Blinded by the White: How Livingston County’s History Impacts it Today

Print More

According to the 2019 US Census, Livingston County is 96.4 % white. Nicole Matthews-Creech,president of the Livingston Diversity Council, said the conversation regarding racism in the county has to change for any progress to be made.  

“People say we don’t have to talk about diversity because we don’t have any, well, I am going to reverse that and say we don’t have any because we don’t talk about it,” said Matthews-Creech.  

Robert E. Miles moved to Howell and eventually settled in Cohoctah Township in the early 1960s. Miles was the Grand Dragon of the Michigan Ku Klux Klan. He hosted cross-burnings on his property and bombed 10 empty school busses in Pontiac days before a court-order was passed to integrate schools on Aug. 30, 1971.

Miles died on Aug. 16, 1992. Even 29 years after his death, his impact remains. Howell still carries the reputation of being a Ku Klux Klan hotbed and Livingston County has a racist label attached to it. Recent events continue to contribute to that reputation.

In May, four Livingston County teens were charged following allegations of racial harassment against Hartland High School student Tatayana Vanderlann, who is Black, calling her the N-word and making fun of her appearance. After being ignored by school officials, she went to social media to express her concerns. It was not until her post that an investigation was started. 

Earlier this month, Brighton High School students made a video in which one was blackface and included homophobic slurs. They have not been charged.

Dr. Jessica Garcia is a diversity, equity and inclusion consultant as well as a Brighton resident. She said it is easy for people to behave in this way when no one will hold them accountable.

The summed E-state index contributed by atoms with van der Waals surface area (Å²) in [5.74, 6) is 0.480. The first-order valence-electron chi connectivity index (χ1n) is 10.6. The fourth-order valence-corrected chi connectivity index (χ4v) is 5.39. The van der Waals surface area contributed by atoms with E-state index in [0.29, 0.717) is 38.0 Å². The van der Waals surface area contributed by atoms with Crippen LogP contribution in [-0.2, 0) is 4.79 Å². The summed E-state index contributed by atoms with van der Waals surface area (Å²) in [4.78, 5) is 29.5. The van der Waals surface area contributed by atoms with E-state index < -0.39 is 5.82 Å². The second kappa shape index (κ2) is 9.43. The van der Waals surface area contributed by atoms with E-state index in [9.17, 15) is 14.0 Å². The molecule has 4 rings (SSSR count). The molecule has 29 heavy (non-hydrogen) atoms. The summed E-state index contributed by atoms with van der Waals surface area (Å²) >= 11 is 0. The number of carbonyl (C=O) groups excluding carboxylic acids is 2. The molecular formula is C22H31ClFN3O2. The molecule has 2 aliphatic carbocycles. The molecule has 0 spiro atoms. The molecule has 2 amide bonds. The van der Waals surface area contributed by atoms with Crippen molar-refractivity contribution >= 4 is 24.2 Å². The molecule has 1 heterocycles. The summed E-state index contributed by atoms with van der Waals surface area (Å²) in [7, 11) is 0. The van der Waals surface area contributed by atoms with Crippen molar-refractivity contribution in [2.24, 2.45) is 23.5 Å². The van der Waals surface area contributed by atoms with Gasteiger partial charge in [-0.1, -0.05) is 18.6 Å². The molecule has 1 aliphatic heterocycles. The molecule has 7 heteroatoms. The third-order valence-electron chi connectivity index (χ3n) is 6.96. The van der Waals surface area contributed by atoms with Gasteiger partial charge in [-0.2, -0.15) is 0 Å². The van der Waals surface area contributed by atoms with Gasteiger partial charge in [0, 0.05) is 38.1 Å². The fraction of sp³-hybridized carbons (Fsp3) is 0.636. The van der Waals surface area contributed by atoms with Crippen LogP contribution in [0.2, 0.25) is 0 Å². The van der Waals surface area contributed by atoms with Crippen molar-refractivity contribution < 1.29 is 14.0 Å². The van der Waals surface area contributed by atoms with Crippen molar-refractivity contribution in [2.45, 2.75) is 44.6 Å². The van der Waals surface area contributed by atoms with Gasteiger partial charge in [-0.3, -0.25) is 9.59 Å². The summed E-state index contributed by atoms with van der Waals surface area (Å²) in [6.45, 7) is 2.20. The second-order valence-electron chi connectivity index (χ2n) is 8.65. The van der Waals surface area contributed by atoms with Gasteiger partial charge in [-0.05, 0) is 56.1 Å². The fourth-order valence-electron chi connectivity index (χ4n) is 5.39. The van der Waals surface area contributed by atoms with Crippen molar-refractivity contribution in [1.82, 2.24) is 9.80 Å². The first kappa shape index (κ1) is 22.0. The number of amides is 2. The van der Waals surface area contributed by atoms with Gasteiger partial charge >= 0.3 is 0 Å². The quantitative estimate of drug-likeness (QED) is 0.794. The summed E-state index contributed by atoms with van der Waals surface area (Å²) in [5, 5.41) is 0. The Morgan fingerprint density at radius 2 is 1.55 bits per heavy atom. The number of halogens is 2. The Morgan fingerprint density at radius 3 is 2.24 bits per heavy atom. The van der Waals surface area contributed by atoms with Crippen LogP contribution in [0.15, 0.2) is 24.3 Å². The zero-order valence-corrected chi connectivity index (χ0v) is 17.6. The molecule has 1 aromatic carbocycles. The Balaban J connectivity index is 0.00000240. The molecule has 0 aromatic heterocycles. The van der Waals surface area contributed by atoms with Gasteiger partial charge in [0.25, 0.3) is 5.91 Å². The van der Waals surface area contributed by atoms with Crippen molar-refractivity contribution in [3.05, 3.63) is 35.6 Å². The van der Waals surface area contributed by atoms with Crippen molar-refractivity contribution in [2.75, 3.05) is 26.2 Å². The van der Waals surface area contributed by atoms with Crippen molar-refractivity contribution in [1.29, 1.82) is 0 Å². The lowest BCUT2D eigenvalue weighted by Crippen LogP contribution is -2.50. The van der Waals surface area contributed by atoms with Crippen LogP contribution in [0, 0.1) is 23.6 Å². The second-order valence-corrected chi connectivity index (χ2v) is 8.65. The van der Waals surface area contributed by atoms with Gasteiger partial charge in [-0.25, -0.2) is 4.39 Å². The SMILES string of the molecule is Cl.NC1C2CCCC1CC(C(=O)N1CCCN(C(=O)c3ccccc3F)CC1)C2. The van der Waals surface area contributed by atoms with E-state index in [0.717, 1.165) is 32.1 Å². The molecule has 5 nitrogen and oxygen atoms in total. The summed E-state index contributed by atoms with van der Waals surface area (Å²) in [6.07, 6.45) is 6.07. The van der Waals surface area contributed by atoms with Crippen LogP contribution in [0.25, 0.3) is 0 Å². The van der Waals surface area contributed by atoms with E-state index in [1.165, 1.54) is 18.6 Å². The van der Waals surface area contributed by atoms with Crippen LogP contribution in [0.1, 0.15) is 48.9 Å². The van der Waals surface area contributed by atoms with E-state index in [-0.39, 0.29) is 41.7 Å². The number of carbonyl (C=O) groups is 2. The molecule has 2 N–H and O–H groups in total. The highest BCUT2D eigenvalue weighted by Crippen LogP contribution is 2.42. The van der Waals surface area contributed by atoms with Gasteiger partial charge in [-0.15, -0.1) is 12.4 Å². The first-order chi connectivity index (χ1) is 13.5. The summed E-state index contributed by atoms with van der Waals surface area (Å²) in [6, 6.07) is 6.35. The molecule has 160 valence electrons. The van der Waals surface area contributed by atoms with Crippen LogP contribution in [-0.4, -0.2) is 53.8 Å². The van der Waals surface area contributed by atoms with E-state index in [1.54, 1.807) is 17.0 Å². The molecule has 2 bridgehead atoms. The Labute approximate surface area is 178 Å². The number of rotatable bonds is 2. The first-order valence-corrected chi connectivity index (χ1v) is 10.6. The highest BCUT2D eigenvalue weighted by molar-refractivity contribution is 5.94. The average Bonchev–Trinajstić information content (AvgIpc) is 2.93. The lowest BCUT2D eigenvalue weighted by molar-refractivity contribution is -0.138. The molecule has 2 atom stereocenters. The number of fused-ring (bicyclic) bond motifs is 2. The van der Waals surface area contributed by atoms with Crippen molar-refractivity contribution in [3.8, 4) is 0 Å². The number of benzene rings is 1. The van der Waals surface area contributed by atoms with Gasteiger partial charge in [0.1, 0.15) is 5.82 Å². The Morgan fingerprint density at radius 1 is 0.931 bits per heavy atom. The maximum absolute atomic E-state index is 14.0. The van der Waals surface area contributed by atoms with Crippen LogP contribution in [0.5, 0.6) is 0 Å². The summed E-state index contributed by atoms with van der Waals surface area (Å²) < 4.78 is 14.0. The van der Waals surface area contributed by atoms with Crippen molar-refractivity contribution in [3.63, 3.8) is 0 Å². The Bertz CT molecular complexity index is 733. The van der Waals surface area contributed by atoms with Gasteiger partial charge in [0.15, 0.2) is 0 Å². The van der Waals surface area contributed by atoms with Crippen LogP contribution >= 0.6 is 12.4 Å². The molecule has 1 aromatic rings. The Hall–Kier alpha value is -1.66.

“What’s different about Livingston County than some other areas I think is because it’s so white, it’s very easy for people to feel emboldened and at a minimum protected, but more likely in good company when they behave in this way,” said Garcia. “And so that emboldens them and they don’t think there’s anyone that’s going to hold them accountable.”

Despite the reputation of Livingston County, Garcia said she knows that not all of Livingston County shares in racist perceptions.

“Livingston County has pockets of really great people and efforts going around diversity, equity and inclusion,” said Garcia. 

“We can’t build a building and put out the fire at the same time. And unfortunately right now our focus has been putting out fires,” said Matthews-Creech.

Matthews-Creech said that the safety of the residents of Livingston County is ultimately the No. 1 priority, but she knows there is a lot more work to be done.

“I think everyone can agree that everybody should be safe,” said Matthews-Creech. “I think safety is the unarguable point. When it comes to my rights versus your rights that’s a whole other thing and that scares a lot of folks because they feel like ‘if I give you rights, then it takes rights away from me’. Where we can all agree that we want people to feel safe, we want people to feel welcome in our communities and we know that is not the case.”

The Livingston Diversity Council meets at the Howell Carnegie District Library at noon on the second Tuesday of odd numbered months.